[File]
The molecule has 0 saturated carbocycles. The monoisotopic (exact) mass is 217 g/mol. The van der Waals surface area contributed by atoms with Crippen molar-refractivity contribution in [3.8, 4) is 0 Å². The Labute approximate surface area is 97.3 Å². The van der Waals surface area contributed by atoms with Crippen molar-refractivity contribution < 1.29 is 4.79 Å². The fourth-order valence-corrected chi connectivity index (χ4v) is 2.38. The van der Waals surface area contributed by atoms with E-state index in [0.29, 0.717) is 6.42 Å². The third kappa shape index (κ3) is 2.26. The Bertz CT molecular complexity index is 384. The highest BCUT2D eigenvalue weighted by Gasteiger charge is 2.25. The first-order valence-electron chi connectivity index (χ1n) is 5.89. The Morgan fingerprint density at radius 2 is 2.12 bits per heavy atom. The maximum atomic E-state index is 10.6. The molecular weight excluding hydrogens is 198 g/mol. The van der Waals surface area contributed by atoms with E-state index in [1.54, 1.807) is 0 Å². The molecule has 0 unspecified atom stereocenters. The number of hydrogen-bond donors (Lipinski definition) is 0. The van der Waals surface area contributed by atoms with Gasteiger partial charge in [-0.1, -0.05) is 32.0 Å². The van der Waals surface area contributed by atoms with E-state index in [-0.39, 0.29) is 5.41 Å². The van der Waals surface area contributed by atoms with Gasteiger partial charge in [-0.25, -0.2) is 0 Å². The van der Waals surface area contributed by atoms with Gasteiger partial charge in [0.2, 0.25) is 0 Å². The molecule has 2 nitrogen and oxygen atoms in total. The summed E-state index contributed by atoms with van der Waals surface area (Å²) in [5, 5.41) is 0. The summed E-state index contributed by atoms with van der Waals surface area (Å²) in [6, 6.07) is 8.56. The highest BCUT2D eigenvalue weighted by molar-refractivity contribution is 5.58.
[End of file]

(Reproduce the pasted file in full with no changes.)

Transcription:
The molecule has 0 saturated carbocycles. The monoisotopic (exact) mass is 217 g/mol. The van der Waals surface area contributed by atoms with Crippen molar-refractivity contribution in [3.8, 4) is 0 Å². The Labute approximate surface area is 97.3 Å². The van der Waals surface area contributed by atoms with Crippen molar-refractivity contribution < 1.29 is 4.79 Å². The fourth-order valence-corrected chi connectivity index (χ4v) is 2.38. The van der Waals surface area contributed by atoms with E-state index in [0.29, 0.717) is 6.42 Å². The third kappa shape index (κ3) is 2.26. The Bertz CT molecular complexity index is 384. The highest BCUT2D eigenvalue weighted by Gasteiger charge is 2.25. The first-order valence-electron chi connectivity index (χ1n) is 5.89. The Morgan fingerprint density at radius 2 is 2.12 bits per heavy atom. The maximum atomic E-state index is 10.6. The molecular weight excluding hydrogens is 198 g/mol. The van der Waals surface area contributed by atoms with E-state index in [1.54, 1.807) is 0 Å². The molecule has 0 unspecified atom stereocenters. The number of hydrogen-bond donors (Lipinski definition) is 0. The van der Waals surface area contributed by atoms with Gasteiger partial charge in [-0.1, -0.05) is 32.0 Å². The van der Waals surface area contributed by atoms with E-state index in [-0.39, 0.29) is 5.41 Å². The van der Waals surface area contributed by atoms with Gasteiger partial charge in [-0.25, -0.2) is 0 Å². The van der Waals surface area contributed by atoms with Gasteiger partial charge in [0.2, 0.25) is 0 Å². The molecule has 2 nitrogen and oxygen atoms in total. The summed E-state index contributed by atoms with van der Waals surface area (Å²) in [5, 5.41) is 0. The summed E-state index contributed by atoms with van der Waals surface area (Å²) in [6, 6.07) is 8.56. The highest BCUT2D eigenvalue weighted by molar-refractivity contribution is 5.58.